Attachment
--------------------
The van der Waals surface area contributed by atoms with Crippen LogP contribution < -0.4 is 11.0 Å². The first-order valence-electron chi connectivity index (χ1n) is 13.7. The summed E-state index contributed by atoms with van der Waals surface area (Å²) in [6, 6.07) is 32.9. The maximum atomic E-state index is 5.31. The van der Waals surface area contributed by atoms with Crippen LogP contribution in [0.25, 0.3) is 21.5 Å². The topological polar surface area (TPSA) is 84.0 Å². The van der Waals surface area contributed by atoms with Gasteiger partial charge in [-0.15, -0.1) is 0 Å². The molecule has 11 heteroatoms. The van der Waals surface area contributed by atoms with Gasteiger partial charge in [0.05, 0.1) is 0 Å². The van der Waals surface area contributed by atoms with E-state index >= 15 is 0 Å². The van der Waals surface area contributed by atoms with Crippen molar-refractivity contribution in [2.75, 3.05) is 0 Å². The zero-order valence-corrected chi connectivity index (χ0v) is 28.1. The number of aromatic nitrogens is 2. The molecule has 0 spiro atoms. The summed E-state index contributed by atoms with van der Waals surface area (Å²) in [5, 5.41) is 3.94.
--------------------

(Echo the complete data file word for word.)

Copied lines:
The van der Waals surface area contributed by atoms with Crippen LogP contribution < -0.4 is 11.0 Å². The first-order valence-electron chi connectivity index (χ1n) is 13.7. The summed E-state index contributed by atoms with van der Waals surface area (Å²) in [6, 6.07) is 32.9. The maximum atomic E-state index is 5.31. The van der Waals surface area contributed by atoms with Crippen LogP contribution in [0.25, 0.3) is 21.5 Å². The topological polar surface area (TPSA) is 84.0 Å². The van der Waals surface area contributed by atoms with Gasteiger partial charge in [-0.15, -0.1) is 0 Å². The molecule has 11 heteroatoms. The van der Waals surface area contributed by atoms with Gasteiger partial charge in [0.05, 0.1) is 0 Å². The van der Waals surface area contributed by atoms with E-state index >= 15 is 0 Å². The van der Waals surface area contributed by atoms with Crippen molar-refractivity contribution in [2.75, 3.05) is 0 Å². The zero-order valence-corrected chi connectivity index (χ0v) is 28.1. The number of aromatic nitrogens is 2. The molecule has 0 spiro atoms. The summed E-state index contributed by atoms with van der Waals surface area (Å²) in [5, 5.41) is 3.94.